BBC Radiophonic Workshop, 1964


In the early hours of the morning at London’s Maida Vale Studios, Delia Derbyshire unravelled an entire reel of tape down the length of a long corridor. After finishing an almost-perfect track, she had identified a single note out of sync. The only way to correct it was to carefully inspect the entire tape by sight.

With cutting-edge sound recording, mixing technology, apps and hardware easily accessed in today’s world, this recollection seems a million miles from current sound engineering practices. However, it’s because of the work and innovation of people like Delia Derbyshire, a pioneering composer known for her TV soundtrack work – specifically Dr Who – that electro music was born.

Now a registered charity, Delia Derbyshire Day is a series of ongoing events organised, curated and attended by passionate sound engineers, friends and family of the pioneering composer. At its fourth outing at Band on the Wall, Delia Derbyshire Day includes video, live performance and a Q&A session with her colleagues from the BBC Radiophonic Workshop: Mark Ayres, Brian Hodgson and Dick Mills – the latter being lauded as one of the greatest sound engineers of his generation.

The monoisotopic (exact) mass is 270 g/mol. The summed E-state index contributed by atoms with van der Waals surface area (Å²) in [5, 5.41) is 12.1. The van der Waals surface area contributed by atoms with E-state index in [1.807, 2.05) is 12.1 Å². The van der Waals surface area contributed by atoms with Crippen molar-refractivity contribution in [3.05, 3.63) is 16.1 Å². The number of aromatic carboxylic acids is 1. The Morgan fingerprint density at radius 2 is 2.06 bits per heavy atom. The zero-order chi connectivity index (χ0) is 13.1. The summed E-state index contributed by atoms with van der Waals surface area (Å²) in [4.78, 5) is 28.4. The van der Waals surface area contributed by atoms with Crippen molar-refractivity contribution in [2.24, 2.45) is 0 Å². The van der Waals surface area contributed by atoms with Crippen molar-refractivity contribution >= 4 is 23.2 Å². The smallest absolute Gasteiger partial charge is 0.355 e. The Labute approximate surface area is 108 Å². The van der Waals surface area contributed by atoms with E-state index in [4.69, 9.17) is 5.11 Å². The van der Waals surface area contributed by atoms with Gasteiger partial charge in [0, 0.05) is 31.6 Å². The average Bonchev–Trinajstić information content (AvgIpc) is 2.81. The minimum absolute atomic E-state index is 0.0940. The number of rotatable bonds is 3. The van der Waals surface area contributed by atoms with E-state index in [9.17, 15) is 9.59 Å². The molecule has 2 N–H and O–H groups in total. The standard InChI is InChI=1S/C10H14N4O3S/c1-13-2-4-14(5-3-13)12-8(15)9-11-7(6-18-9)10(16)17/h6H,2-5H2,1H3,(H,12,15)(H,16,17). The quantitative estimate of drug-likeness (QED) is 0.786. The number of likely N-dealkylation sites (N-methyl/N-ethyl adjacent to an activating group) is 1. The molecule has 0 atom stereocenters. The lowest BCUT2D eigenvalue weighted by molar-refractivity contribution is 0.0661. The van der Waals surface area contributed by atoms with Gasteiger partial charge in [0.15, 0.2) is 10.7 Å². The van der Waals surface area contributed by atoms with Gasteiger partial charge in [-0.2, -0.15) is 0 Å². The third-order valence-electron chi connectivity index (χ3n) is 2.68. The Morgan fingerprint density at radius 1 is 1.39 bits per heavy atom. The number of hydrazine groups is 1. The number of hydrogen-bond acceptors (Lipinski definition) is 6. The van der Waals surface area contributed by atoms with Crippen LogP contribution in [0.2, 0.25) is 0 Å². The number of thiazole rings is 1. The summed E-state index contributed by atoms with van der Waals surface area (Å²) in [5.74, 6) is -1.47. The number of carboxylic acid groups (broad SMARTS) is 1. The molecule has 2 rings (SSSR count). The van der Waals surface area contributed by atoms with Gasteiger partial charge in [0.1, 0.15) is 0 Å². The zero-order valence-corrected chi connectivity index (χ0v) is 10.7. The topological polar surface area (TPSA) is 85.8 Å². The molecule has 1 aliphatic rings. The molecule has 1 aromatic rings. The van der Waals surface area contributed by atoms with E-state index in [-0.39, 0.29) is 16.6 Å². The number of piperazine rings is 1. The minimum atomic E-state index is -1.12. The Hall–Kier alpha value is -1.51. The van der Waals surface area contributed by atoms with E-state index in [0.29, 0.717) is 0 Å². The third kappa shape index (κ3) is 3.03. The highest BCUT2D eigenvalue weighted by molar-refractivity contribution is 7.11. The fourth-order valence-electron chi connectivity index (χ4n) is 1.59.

Further to musical performances and video screenings, the event sees visual artist Tracey Zengeni take to the stage to paint artwork live, responding in real-time to two of Derbyshire’s tracks.

A highlight of the evening is a dissection of the track ‘Blue Veils and Golden Sands’. The description of how Derbyshire made each note of the melody by singing, slowing down her voice, blacking out sections and overlaying with other DIY sounds, is truly fascinating. It’s incredible to dig into the detail of how one note can be manipulated to convey a strong mood, situation or even an entire culture.

With regards to Derbyshire herself, the evening presented glimpses of her as an artist and person. Through the recollections of her work colleagues, she is painted as a down-to-earth woman who “didn’t suffer fools gladly” and left an indelible print on the lives of those who knew and worked alongside her.

The event is closed with a performance by electro/percussion duo Architects of Rosslyn against the backdrop of artist Di Mainstone’s surreal ‘Dream Sequence’ video. The interaction of unusual percussive instruments and emotive electronic sounds in a live setting is mesmerising and highlights the importance of exploring the unconventional.

Delia Derbyshire Day reminds us that all things analogue, hard work, late nights, obsessive dedication to an art and the sheer determination of the likes of Delia Derbyshire are what gave birth to modern electronic music.

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